The Iron Lady – Film Review
Director: Phyllida Lloyd
Cast: Meryl Streep, Jim Broadbent, Richard E. Grant
by Nate Wisniewski
The Iron Lady was always bound to be a controversial film. So far, opinion has been divided, and not even about the content of the film. Many are voting with their feet against it. The country seems split, with the south much more open to the idea than the north. Yorkshire, in particular, has one of the lowest audience attendances in the country. Despite the figures, there was quite a good turn out at The National Media Museum. Although half of the audience had got things confused and thought it was some kind of Thatcher lynching. I could be wrong here, but I swear I saw one couple leave dejectedly with pitchforks in their hands.
For those that stayed, the enjoyment of the next hour and a half would be inescapably bound to their view of our old prime minister. Writer Abi Morgan’s take on The Iron Lady is to focus on how Thatcher’s decisions affect her, rather than the country at large. It is a move that, in terms of box office success and Meryl Streep’s Oscar chances, is a good one. Of course, there is reference to her wider political ramifications, but the emphasis is by far and away on the personal life of Thatcher and her own demise.
“Not a film about Britain, it is a film about a woman”
The result is an ‘it’s lonely at the top’ story, in which Thatcher’s increasing ambition and refusal to compromise alienates her from her family, her friends, and even her own party. But what else would we expect from a writer whose other recent release, Shame, is a tale of sexual addiction and the isolation that financial success can bring? Unlike Shame, however, this film fails to grab the audience on anywhere near as strong a level. This is, no doubt, due to the protagonist being Margaret Thatcher.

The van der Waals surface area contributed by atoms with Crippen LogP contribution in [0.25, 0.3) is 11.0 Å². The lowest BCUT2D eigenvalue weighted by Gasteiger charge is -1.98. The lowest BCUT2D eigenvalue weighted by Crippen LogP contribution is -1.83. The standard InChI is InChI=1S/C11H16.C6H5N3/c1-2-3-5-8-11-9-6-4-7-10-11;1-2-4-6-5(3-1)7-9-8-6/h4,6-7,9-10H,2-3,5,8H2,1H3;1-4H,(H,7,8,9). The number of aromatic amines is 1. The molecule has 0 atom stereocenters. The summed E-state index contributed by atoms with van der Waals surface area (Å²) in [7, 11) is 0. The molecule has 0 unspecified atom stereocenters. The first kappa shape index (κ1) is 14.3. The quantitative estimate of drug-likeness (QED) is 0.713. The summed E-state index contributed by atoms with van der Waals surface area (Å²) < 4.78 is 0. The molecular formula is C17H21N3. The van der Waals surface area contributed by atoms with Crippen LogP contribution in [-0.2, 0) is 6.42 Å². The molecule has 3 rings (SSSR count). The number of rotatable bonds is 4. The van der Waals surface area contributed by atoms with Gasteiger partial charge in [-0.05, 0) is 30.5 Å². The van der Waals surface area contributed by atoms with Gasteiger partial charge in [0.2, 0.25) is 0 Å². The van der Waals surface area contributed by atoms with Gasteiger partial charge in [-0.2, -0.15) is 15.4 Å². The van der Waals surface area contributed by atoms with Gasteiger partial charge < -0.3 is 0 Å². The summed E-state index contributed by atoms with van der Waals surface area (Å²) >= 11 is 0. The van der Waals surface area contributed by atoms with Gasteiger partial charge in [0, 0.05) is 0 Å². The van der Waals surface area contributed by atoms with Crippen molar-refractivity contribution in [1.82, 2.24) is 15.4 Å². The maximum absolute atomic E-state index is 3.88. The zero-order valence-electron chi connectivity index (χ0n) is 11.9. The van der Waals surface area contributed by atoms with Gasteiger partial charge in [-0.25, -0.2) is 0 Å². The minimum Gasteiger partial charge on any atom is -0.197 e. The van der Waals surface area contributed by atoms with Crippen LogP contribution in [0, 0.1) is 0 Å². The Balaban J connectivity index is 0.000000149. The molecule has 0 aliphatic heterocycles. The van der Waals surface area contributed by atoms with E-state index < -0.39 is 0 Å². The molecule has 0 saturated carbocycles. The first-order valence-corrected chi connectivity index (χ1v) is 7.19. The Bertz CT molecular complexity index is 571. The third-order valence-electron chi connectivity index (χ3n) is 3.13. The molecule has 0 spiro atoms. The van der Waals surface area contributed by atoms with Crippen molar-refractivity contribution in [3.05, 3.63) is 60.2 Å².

Certainly, there’s more in the film for Thatcherites than Thatcher haters. In adopting the personal approach, the film’s lows come from her loss of power and descent into old age. This might anger those who believe there is enough political sadness in her tale to draw upon. But this is not a film about Britain. It is a film about a woman. And quite rightly in dramatic terms, the more tender moments are drawn from the loss of what she values most. But it doesn’t make for particularly comfortable watching.
There are little nods in there for those anti-Thatcherites. In particular, a montage in which she is moulded into a powerful speaker and political persona. It’s almost a parody of The Resistable Rise of Arturo Ui, Bertold Brecht’s masterpiece about the rise of a certain Adolf Hitler. Of course, all involved will deny this (surely no one would have the audacity to actually claim a comparison between Hitler and Thatcher – that certainly would require a Thatcherite strength of will). But the similarity is there for all to see. But these moments are few and far between, and too subtle to infect the overall tone of the film.
“Not a film that will change your mind”
Meryl Streep is excellent as Thatcher, uncannily adopting her public persona and bringing a fragility to her private life that feels very much in character with the public persona we see. There are also some excellent cameo appearances, adding a kind of celebrity ‘Where’s Wally?’ for those that incline that way.
In the end, The Iron Lady is very much as controversial as Abi Morgan’s other recent work, Shame. And although you don’t see quite as many reproductive organs in The Iron Lady, you still come out of the film with plenty to discuss. Despite this, it’s not a film that will change your mind about anything. If you positively hate Thatcher, then you should probably stay away, for your own sake. If you like her, why haven’t you gone already? And if, like me, you just don’t really care, this film won’t alter that for so long.